Saturday, December 05, 2020

Why bureaucracies fail: Politics and enforced solidarity

When Gen. George Marshall became Army Chief of Staff in 1939, the US was at best, a fourth rate power. Portugal, Romania, and Bulgaria all fielded larger, better equipped armies.

Given time Selective Service would supply the men; the US economy would provide the weapons. The key challenge Marshall faced was finding the right men to lead the divisions, corps and field armies that would go to Europe to face the Wehrmacht.

As Tom Ricks points out in this lecture, Marshall embarked on a process of ruthless winnowing and culling. He expected his generals to perform; those who failed to do so were quickly replaced.

Ricks contrasts this winning approach to war-making with the less impressive performance of the recent past. From Korea to Iraq, the US Army has become more tolerant of failure, and, as night follows day, less successful in her wars.

How did this happen? Why, with Marshall's example to guide it, did the US Army learn to accept mediocrity? Rick's offers one interesting reason: it is harder to relieve generals in an unpopular war.

One can see the logic. The public acknowledgment of failure – even the failure one individual – might strengthen the opponents of the war and the critics of the senior commanders. There is a powerful incentive to avoid controversy and hope for the best. When an embattled organization circles the wagons, it winds up protecting its worst performers. The competent and talented become hostage to the weak and mistake-prone.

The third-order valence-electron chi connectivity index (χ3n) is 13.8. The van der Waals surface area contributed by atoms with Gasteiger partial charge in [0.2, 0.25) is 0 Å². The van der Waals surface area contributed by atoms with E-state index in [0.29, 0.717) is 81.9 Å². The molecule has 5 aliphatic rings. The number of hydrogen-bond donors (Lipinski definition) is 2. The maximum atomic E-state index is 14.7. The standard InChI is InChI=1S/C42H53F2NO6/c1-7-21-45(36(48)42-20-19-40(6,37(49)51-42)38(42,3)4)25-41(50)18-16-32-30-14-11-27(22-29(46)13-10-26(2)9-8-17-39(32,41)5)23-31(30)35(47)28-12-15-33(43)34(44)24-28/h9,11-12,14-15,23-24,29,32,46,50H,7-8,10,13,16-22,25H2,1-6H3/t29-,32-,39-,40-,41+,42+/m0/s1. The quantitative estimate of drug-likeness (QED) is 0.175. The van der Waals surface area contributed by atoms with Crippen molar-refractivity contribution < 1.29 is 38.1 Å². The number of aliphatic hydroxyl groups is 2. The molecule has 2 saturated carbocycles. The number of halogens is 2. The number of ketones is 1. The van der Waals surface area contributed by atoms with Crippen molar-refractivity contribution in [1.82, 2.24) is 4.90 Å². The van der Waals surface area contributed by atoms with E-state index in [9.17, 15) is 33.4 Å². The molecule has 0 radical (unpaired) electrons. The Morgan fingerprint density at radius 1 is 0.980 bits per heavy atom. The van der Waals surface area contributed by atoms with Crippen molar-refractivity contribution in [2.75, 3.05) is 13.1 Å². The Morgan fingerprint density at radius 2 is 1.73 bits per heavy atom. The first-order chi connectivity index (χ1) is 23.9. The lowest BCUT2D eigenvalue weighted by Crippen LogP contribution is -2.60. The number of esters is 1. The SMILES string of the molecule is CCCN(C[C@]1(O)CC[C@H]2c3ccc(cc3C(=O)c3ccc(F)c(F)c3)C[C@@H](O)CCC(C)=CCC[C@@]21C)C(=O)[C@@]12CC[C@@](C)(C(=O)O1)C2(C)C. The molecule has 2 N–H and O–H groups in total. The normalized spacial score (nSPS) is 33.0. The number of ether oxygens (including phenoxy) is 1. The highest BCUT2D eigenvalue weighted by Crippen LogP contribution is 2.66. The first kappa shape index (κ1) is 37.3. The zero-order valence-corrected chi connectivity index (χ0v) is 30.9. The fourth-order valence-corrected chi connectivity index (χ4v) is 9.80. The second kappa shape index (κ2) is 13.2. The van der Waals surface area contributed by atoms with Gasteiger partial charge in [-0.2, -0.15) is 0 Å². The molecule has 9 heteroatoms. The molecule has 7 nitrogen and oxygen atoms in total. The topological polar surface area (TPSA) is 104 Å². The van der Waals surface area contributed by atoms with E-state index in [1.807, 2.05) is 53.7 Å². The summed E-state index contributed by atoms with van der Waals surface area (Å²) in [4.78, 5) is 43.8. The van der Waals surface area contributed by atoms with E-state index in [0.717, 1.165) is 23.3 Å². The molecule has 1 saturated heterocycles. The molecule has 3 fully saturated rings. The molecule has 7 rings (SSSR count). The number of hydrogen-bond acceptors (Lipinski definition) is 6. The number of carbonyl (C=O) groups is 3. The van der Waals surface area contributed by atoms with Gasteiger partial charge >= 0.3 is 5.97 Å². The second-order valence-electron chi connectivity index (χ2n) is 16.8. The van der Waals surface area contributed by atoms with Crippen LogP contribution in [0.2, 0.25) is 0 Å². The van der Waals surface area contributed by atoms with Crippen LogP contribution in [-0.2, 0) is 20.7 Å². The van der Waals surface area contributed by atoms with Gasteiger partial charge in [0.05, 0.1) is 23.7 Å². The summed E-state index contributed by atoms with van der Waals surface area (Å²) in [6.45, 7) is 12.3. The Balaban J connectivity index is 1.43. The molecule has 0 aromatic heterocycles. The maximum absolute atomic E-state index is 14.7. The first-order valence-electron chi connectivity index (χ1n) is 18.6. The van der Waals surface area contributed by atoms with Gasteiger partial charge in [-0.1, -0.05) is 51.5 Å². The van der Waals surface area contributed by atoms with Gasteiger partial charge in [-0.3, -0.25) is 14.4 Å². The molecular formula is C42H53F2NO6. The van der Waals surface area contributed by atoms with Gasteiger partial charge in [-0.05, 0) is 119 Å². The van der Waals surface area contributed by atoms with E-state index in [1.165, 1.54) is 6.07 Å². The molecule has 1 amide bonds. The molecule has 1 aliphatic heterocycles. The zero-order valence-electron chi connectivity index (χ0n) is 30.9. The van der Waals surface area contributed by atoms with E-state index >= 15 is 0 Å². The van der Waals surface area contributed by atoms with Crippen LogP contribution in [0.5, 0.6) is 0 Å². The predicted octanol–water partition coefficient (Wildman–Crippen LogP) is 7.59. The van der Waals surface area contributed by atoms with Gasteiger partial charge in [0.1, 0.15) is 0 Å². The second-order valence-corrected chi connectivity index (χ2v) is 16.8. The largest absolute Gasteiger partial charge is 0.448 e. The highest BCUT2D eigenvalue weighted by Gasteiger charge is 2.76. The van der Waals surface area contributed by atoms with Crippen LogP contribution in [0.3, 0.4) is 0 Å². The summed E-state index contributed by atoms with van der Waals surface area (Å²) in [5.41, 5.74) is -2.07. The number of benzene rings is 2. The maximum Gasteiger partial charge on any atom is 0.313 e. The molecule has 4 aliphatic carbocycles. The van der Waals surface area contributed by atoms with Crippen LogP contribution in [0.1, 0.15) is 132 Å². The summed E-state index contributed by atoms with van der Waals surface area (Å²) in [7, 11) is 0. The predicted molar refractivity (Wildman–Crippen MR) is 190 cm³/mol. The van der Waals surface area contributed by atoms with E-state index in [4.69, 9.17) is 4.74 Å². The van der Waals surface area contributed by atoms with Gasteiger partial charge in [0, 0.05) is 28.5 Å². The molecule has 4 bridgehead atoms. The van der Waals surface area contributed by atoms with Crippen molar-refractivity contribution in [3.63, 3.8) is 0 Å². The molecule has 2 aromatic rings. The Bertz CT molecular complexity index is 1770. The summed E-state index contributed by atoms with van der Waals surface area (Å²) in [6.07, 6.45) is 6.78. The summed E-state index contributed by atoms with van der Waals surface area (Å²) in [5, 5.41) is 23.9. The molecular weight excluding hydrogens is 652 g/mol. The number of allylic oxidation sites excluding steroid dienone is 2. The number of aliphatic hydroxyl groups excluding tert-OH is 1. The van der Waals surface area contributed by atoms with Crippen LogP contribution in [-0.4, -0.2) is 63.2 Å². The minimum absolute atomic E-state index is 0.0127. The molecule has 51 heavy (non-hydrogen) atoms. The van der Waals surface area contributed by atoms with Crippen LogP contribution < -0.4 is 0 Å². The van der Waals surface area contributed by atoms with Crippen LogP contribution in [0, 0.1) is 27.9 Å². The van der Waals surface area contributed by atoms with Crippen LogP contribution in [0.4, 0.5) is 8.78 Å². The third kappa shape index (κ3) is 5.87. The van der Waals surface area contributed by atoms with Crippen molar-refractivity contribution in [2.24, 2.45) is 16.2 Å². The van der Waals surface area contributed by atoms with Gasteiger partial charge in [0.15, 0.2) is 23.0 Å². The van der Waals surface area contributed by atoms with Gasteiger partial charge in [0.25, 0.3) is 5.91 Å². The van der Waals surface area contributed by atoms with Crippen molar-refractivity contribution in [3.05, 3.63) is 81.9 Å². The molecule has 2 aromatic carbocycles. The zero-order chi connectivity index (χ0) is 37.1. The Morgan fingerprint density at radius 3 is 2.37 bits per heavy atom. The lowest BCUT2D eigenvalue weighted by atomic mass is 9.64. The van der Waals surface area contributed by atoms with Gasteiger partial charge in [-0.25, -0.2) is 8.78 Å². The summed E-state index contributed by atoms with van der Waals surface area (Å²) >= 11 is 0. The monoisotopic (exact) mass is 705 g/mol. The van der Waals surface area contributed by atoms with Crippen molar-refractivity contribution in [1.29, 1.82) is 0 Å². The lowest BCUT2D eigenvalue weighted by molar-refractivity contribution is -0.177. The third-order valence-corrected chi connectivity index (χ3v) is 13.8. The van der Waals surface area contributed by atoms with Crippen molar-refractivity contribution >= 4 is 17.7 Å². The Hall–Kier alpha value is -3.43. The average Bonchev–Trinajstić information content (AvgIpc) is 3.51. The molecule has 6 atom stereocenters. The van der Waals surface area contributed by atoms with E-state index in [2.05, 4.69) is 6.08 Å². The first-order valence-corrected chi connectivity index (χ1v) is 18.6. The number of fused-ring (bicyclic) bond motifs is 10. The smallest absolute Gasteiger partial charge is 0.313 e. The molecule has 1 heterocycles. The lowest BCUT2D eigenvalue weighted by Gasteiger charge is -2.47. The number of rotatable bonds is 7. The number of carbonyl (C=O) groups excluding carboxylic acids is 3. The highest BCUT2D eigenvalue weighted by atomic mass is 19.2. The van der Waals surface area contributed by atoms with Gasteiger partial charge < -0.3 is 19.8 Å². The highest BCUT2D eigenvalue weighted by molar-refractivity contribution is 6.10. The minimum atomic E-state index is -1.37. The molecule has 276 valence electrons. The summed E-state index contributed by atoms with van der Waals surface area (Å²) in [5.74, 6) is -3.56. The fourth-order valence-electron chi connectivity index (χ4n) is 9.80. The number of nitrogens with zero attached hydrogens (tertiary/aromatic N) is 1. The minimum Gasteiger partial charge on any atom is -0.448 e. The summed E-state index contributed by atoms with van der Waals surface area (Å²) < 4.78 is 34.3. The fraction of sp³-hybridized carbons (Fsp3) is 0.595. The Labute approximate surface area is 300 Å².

This phenomenon shows up repeatedly and not only in the military. The British intelligence agencies were driven by the same dynamic as they uncovered traitors in their ranks. Again and again MI5 and MI6 showed more concern about the reaction in Parliament than with the harm done by the spies. They were keen to keep their American allies in the dark even if that meant that systemic failures had to be covered up and papered over. To the Whitehall mandarins reform and criticism was more dangerous than Stalin and the KGB.

This also helps to explain why journalism has been unable to reform themselves or even correct their most egregious failures. As the public loses trust in the media, the industry feels compelled to admit to no mistakes for fear of hurting journalism's reputation and strengthening its enemies. The guild rushes to protect every member no matter how much it costs the industry in public trust.

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